This is the second of five installments that break the Akron Marathon course into its five Team Relay segments. Today: Everything you could possibly want to know about the 6.1 miles that make up Relay Leg No. 2.

Deputy Metro Editor Joe Thomas and I (reporter Paula Schleis) did a video driving tour of all the relay segments and chatted about what you might find, the history of the neighborhoods and some fun facts about the Akron Marathon. Here’s our trip through Relay Leg No. 2:



RACE DAY PARKING DIRECTIONS

The race begins at 7 a.m. so plan to be in the downtown area no later than 6 a.m. If you come later, you will encounter some road closures, not to mention delays caused by the traffic and parking of more than 13,000 runners, 3,000 volunteers and assorted spectators.

For those running Relay Leg No. 2, your recommended parking is at the University of Akron parking deck on Exchange Street. To get there, take state Route 8 and exit at Carroll St./Buchtel Ave. From there, continue onto Fountain Street, turn left on Carroll, then left on Spicer, and right on Exchange. (I’m guessing you’ll just be following the crowd!) Event parking signs will guide you using the color on your racing bib. If you’re doing the relay, your bib will be pink.

IF YOU ARE USING GEAR CHECK

If you want to drop off the clear gear bag provided at Friday’s packet pickup (containing nonbreakable things you’d like to have available to you when you are finished with your race) then when you leave the parking deck onto Exchange, turn right (west) and walk to Main Street, then turn right (north) and walk to Buchtel. Look for the Gear Check flags.

Once you check in your bag, continue up Buchtel until you come to Broadway, then turn left. Take Broadway to the John S. Knight Center. You will find your relay exchange zone on Broadway between Mill and Market streets. There will be corrals with ranges of bib numbers. Find the sign that matches your number and be in that corral by the time you expect your teammate’s arrival.

IF YOU ARE NOT USING GEAR CHECK

From the parking lot, exit onto Exchange Street and turn right (west) and walk to Broadway. At Broadway, turn right (north) and walk to the John S. Knight Center. You will find your relay exchange zone on Broadway between Mill and Market streets. There will be corrals with ranges of bib numbers. Find the sign that matches your number and be in that corral by the time you expect your teammate’s arrival.



RELAY HAND-OFF

Each member of your relay team has his or her own bib, but all the numbers are the same. Actually, you’ll have two bibs - one for the front of your shirt, and one for the back of your shirt. Know your number.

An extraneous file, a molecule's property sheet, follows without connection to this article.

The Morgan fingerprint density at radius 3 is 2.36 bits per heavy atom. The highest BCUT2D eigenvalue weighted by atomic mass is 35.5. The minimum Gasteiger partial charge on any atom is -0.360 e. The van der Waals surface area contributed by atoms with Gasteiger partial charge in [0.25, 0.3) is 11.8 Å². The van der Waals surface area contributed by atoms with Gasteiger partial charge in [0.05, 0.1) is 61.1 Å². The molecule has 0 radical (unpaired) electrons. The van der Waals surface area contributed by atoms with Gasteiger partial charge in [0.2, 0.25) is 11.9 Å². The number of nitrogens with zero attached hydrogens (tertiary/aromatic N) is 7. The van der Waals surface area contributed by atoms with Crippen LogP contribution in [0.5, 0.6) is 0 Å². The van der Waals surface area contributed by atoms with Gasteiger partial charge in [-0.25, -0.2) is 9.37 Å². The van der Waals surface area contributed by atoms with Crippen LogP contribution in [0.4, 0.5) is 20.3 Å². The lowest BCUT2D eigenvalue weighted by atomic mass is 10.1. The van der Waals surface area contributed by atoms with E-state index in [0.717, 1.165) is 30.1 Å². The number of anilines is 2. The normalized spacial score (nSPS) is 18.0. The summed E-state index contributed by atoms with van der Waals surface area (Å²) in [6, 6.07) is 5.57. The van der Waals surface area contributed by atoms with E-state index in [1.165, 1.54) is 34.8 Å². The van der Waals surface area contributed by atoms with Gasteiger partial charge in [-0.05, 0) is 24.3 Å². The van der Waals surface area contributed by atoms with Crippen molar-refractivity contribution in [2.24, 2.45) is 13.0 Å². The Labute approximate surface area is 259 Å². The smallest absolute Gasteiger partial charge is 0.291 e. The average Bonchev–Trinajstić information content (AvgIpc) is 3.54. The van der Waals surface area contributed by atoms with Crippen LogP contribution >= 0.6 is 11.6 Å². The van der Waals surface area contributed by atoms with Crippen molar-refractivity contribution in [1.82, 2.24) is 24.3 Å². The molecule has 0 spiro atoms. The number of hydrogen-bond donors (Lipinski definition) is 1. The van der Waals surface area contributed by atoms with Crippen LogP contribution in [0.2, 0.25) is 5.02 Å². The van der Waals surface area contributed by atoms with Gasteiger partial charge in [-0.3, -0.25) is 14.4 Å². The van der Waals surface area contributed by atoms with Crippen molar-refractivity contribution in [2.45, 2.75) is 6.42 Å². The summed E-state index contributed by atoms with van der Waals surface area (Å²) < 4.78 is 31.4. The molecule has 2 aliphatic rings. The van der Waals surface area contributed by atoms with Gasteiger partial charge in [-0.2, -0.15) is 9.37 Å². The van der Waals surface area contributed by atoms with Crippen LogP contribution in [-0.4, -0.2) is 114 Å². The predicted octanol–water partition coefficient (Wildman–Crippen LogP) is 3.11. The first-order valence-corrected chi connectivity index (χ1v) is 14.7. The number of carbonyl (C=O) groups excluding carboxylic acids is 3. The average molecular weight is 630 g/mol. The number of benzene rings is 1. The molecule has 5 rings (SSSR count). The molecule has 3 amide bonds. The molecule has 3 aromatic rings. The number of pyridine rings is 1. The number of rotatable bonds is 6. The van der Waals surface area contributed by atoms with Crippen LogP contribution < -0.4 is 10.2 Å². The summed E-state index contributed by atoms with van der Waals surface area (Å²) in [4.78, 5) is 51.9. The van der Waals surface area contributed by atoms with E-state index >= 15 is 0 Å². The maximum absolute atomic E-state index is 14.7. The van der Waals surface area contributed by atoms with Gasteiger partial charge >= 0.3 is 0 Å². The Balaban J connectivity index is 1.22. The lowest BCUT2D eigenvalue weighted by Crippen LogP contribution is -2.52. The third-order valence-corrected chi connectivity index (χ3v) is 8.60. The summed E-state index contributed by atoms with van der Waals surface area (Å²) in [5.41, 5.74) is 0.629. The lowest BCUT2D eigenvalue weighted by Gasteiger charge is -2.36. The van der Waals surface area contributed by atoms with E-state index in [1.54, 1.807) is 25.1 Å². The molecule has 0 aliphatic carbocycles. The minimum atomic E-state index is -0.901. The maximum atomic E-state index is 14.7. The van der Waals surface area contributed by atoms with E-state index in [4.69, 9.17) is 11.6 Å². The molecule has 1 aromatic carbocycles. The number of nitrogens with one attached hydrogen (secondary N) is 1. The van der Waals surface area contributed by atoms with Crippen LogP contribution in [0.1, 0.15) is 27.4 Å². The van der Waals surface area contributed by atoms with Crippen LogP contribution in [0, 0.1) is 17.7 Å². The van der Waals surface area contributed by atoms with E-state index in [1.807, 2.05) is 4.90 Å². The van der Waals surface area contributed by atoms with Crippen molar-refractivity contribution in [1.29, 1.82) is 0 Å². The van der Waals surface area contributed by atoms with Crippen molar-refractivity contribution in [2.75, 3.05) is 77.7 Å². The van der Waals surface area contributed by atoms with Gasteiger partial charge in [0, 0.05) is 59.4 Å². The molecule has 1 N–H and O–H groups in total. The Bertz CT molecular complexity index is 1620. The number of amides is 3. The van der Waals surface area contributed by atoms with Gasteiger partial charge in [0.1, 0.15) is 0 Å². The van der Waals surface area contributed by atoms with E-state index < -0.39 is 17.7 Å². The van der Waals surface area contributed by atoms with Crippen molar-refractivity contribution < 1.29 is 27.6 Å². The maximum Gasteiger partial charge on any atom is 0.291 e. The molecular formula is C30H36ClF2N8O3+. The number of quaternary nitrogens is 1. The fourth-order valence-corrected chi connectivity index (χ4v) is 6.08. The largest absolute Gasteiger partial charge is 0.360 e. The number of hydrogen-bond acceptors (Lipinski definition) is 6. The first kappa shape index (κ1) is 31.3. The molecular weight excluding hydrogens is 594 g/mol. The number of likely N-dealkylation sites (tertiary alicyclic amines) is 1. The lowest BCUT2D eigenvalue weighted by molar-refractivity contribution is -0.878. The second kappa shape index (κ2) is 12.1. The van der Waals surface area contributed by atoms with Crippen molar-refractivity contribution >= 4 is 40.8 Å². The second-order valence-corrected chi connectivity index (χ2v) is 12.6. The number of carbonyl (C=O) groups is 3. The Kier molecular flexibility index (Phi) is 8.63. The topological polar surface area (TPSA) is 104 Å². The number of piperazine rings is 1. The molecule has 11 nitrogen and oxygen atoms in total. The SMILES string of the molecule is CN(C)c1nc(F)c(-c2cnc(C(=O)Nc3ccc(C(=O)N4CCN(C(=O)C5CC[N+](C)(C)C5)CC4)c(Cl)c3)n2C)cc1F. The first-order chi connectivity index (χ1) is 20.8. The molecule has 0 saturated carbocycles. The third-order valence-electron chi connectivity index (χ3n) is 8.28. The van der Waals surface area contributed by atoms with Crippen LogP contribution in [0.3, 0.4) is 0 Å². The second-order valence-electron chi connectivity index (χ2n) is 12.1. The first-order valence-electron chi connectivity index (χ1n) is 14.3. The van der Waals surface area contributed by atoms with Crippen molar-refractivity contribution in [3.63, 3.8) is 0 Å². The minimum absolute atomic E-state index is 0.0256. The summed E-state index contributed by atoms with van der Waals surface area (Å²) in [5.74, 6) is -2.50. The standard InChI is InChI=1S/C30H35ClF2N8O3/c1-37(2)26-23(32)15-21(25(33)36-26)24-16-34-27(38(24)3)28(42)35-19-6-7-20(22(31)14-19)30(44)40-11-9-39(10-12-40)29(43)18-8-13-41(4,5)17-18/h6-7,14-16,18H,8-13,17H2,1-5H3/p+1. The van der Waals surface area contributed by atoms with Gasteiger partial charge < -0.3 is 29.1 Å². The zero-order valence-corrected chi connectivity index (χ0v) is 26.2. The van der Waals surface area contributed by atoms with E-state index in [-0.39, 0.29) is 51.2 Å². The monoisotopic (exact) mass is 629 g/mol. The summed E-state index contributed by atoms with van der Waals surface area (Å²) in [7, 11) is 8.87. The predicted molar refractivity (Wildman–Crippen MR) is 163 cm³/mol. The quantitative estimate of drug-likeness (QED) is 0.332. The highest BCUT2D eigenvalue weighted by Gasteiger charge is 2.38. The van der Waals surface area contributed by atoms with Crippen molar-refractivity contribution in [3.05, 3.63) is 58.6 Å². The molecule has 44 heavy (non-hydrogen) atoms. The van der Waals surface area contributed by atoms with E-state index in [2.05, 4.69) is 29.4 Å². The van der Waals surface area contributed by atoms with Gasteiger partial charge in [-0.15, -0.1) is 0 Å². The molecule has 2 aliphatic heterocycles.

With some 1,200 Relay Leg 2 participants waiting in various corrals, you could be up to a tenth of a mile from the timing mat that your teammate will cross. There will be up to 40 volunteers trying to help your teammate find you quickly, and bib numbers will be announced as they approach. If you know your bib number, you will more likely recognize it when it is called.

When your teammate reaches you, they will hand you a slap bracelet. Put it on and get going!

As you finish your own relay segment near the exchange zone for Relay Leg 3, you will see color-coded signs separating you from the half marathon and marathon runners. Follow the pink sign indicating the side of the road for relay team members.

This is important: When you cross the timing mat at the relay area, do NOT stop running. Again, your teammate may still be quite a distance from you. Keep jogging while looking for the sign with the range that includes your bib number. There will also be volunteers looking at your bib number and trying to match you up quickly. When you find your teammate, hand off the slap bracelet.

For competitive teams hoping to actually win the event, the slap bracelet is vital. But for those of us not expecting to stand in the winner’s circle, if for some reason you drop or lose your bracelet on the course, don’t panic. Just carry on!

Side note: The marathon doesn’t ask what relay leg you are running, so your team has the option of switching things around until the start of the race. The timing device on your bib will tell race officials which leg you ran.

SAG WAGON

The full marathon course is officially open for 6 hours. There is a “Support and Gear” vehicle that brings up the rear. When it passes, roads behind it are reopened and course support such as fluid stations are removed. This vehicle will follow the first half of the marathon course at a pace of about 16 minutes. If you are doing Relay Leg No. 2 faster than 16 minutes, you won’t even know it’s there.

If the wagon passes you up and you are well enough to continue, just move to the sidewalk and keep going. From an official perspective, the race is over after 6 hours. But the Akron Marathon staff has an unofficial tradition of staying at the finish line as long as possible to give latecomers the chance to complete the race and collect their medal.